Thanks for reading.

Mintyy Sat 08-Nov-14 12:24:07

I think the grandchildren without children are being unreasonable! Totally. How shameful and grasping sad

PurpleSwift Sat 08-Nov-14 12:26:04

Stand your ground. It's her will, what she wanted. End of.

PiperIsOrangePumpkins Sat 08-Nov-14 12:26:14

I don't think anyone should question a will, this isn't what they want but what your grandmother wanted.

In some cases wills should be challenged but not in this case.

Sorry for your loss.

Username12345 Sat 08-Nov-14 12:26:31

This is now causing a lot of friction in our family as some family members feel this is unfair on the grandchildren who do not have children

They're being grabby.

It was your grandmothers money and her decision who gets what.

amy83firsttimer Sat 08-Nov-14 12:27:15

I'm pretty sure the executor has a legal obligation to do as the will says. Check on www.gov.uk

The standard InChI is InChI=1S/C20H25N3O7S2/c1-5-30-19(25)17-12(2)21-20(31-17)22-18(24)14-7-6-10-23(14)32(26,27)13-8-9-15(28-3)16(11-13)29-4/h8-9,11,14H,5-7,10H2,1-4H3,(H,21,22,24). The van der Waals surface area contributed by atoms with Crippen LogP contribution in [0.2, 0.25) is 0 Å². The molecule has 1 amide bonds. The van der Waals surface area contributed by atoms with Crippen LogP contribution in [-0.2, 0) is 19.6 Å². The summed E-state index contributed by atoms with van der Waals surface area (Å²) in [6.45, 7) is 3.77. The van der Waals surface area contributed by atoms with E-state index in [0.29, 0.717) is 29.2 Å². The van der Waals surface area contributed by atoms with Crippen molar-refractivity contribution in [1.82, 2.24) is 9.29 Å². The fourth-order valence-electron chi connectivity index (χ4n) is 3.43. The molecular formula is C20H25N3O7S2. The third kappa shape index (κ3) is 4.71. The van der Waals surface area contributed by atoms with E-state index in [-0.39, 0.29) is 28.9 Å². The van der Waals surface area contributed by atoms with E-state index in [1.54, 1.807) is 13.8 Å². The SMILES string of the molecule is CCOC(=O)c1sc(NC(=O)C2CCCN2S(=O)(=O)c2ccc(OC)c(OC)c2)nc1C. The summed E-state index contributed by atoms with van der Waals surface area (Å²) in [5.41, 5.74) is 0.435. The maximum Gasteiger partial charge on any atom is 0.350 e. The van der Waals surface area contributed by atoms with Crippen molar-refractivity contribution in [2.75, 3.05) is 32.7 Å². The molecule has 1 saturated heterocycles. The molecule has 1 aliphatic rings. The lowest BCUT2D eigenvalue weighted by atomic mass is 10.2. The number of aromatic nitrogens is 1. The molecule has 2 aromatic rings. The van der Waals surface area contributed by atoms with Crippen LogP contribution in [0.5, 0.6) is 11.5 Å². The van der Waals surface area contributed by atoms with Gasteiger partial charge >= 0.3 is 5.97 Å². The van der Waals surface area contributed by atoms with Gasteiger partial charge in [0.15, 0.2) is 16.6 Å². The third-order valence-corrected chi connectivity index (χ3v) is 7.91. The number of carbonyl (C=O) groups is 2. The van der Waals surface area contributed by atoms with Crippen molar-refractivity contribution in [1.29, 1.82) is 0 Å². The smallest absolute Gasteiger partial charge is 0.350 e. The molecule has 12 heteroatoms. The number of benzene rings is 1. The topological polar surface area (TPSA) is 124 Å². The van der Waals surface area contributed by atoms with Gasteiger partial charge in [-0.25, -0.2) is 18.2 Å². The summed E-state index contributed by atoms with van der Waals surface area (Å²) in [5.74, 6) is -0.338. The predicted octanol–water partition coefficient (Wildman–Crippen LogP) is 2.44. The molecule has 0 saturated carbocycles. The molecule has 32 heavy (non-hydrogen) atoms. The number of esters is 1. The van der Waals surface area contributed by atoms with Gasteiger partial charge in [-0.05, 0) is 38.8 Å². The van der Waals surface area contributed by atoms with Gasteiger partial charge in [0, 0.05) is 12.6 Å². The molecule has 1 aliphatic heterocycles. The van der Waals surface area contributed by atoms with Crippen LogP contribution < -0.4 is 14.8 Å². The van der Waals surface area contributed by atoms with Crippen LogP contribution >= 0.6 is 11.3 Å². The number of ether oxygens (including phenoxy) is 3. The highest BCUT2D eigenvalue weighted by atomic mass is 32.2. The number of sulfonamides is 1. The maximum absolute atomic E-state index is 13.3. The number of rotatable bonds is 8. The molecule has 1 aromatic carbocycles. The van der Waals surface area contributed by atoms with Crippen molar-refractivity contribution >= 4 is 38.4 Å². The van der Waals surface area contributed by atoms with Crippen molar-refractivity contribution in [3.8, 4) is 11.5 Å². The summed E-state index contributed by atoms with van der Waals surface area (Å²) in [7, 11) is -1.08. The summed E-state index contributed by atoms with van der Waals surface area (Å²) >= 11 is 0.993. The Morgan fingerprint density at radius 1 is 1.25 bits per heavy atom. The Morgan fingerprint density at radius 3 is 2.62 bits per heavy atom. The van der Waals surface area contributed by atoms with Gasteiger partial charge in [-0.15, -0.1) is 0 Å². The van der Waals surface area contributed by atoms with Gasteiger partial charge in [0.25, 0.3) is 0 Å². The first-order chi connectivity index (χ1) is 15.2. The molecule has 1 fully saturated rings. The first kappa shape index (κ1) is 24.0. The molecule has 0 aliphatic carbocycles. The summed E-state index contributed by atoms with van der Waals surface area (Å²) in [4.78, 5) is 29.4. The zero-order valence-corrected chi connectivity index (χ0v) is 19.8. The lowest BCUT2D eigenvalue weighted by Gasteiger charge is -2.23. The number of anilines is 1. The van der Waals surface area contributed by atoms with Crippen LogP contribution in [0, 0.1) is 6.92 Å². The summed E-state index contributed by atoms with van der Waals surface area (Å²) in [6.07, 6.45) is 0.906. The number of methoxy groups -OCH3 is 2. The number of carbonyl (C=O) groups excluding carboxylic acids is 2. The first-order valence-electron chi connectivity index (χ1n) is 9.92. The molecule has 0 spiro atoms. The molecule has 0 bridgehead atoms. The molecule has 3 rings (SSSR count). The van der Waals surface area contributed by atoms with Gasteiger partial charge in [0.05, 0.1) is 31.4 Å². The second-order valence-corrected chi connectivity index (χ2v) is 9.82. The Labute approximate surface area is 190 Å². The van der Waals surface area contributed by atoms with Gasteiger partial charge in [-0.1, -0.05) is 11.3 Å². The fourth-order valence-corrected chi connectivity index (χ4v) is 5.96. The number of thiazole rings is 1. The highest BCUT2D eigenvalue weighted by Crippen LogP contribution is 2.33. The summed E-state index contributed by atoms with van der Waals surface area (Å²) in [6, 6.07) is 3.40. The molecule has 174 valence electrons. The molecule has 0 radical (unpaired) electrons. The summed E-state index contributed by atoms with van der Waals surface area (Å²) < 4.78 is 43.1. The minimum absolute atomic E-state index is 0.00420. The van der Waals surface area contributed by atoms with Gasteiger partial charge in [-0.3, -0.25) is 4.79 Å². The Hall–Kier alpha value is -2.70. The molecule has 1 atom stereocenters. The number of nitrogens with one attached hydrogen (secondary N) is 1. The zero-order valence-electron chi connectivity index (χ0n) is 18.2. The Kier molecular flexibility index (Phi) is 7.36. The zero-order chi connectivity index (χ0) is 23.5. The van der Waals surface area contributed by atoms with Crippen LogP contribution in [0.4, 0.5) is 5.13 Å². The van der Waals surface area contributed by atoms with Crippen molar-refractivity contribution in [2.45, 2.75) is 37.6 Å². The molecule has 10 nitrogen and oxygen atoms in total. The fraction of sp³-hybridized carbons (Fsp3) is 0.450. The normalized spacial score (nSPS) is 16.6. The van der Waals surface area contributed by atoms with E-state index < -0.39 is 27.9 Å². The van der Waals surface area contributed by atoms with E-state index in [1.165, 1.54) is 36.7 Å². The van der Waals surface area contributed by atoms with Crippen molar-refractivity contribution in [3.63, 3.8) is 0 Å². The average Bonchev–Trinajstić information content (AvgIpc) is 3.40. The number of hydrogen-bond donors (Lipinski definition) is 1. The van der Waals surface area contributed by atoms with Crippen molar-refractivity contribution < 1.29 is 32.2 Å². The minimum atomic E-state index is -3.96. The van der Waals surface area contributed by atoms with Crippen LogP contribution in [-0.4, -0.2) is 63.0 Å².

(I work in a bank branch and have some training in this area)

StillStayingClassySanDiego Sat 08-Nov-14 12:27:32

Don't be bulldozed into changing what your Gran stated in her will.

The bad feeling has already been caused, don't change your or your kids inheritance just to keep the peace.

Your relatives have displayed shocking behaviour.

ApocalypseThen Sat 08-Nov-14 12:28:17

Contrary to the express wishes of your grandmother. Her estate, her call. Nobody has the right to say that her decision regarding her legacy was wrong.

Spadequeen Sat 08-Nov-14 12:28:28

You gm has left money to the people she has met, it was her decision, as to those wanting more, they should be ashamed of themselves

hamptoncourt Sat 08-Nov-14 12:29:49

YANBU - It isn't anyones decision to make but your grandmothers and she has made it.

I would not get sucked into any drama. Who are the executors? Is it solicitors or family members?

If it's solicitors they will just distribute the money according to the will. If family members are actually threatening to withold money in contravention to the will then I would take legal advice yourself on it.